Information on Digging Up Raspberry Canes


Raspberry plants need to be controlled through pruning to prevent their spread. Digging up unwanted raspberry plants is necessary to maintain good fruit production. Red and yellow raspberries produce numerous new canes from the base of the floricanes and from buds produced on the roots. The plants can spread in any direction. Black and purple raspberry cultivars do not send up sucker shoots from underground roots.


Raspberry canes have perennial roots and crowns but their canes live for two summers. The first year's green cane is called a primocane. After the first dormant period this cane develops a brown bark and is called a floricane. The floricane produces raspberries and then dies. It is the floricanes that can reach 15 to 20 feet in length and regrow into a new area. Digging them up is necessary to prevent the raspberry patch from spreading.


Digging up raspberry canes as soon as they appear prevents unwanted spread. Raspberries are very vigorous growers, able to reach 10 to 15 feet within a season. Raspberries spread by underground roots or canes bending over and starting in new soil. Plants take two years to grow berries but remain productive for several years once established.


Roots grow quickly from the parent raspberry plant to establish a new crown several feet away. Raspberry canes can be removed easily when the new shoots are 1 to 5 inches tall. Simply dig with a shovel into the ground beneath the growing shoot. Summer raspberries are pruned in the spring and after harvest and this is a good time to remove unwanted new plants.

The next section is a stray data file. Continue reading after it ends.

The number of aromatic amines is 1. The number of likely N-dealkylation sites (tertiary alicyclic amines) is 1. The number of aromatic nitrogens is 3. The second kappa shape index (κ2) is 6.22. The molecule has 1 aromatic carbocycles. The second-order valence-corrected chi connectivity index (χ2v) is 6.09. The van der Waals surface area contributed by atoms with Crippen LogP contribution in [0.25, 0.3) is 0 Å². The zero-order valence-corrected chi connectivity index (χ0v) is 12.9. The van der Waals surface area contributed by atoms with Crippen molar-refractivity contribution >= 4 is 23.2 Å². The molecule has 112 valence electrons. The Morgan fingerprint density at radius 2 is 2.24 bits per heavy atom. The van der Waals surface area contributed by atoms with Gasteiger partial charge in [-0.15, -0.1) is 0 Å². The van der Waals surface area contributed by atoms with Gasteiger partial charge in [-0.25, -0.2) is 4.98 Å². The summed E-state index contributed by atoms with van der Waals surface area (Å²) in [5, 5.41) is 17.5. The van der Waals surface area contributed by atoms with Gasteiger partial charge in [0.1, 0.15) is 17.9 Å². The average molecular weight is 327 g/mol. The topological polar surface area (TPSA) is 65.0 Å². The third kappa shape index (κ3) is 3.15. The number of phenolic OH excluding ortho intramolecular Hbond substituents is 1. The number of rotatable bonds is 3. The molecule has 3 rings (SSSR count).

Regular and thorough pruning can prevent additional unwanted plants from getting started. Pruning keeps new cane development under control and helps the plant's energy go toward fruit production. In spring pruning, all weak canes are removed, and tall canes are cut back to 4 or 5 feet. After harvest the fruit producing vines are cut back to 8 to 10 inches.

Planting Guide

Problems with unwanted raspberry canes can be prevented by proper planting techniques. Plants grown on trellis systems and wire supports are easier to prune. Pruning keeps unwanted canes from spreading and creating new growth. The narrow hedgerow system is the favored planting system for raspberries. New canes are placed in rows 6 feet apart with 2 to 3 feet between the plants. Allow new primocanes to spread along the row but not wider than 12 inches.

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About this Author

Joan Norton, M.A., is a licensed psychotherapist and professional writer in the field of women's spirituality. She blogs and has two published books on the subject of Mary Magdalene; "14 Steps To Awaken The Sacred Feminine:Women in the Circle of Mary Magdalene," and "The Mary Magdalene Within."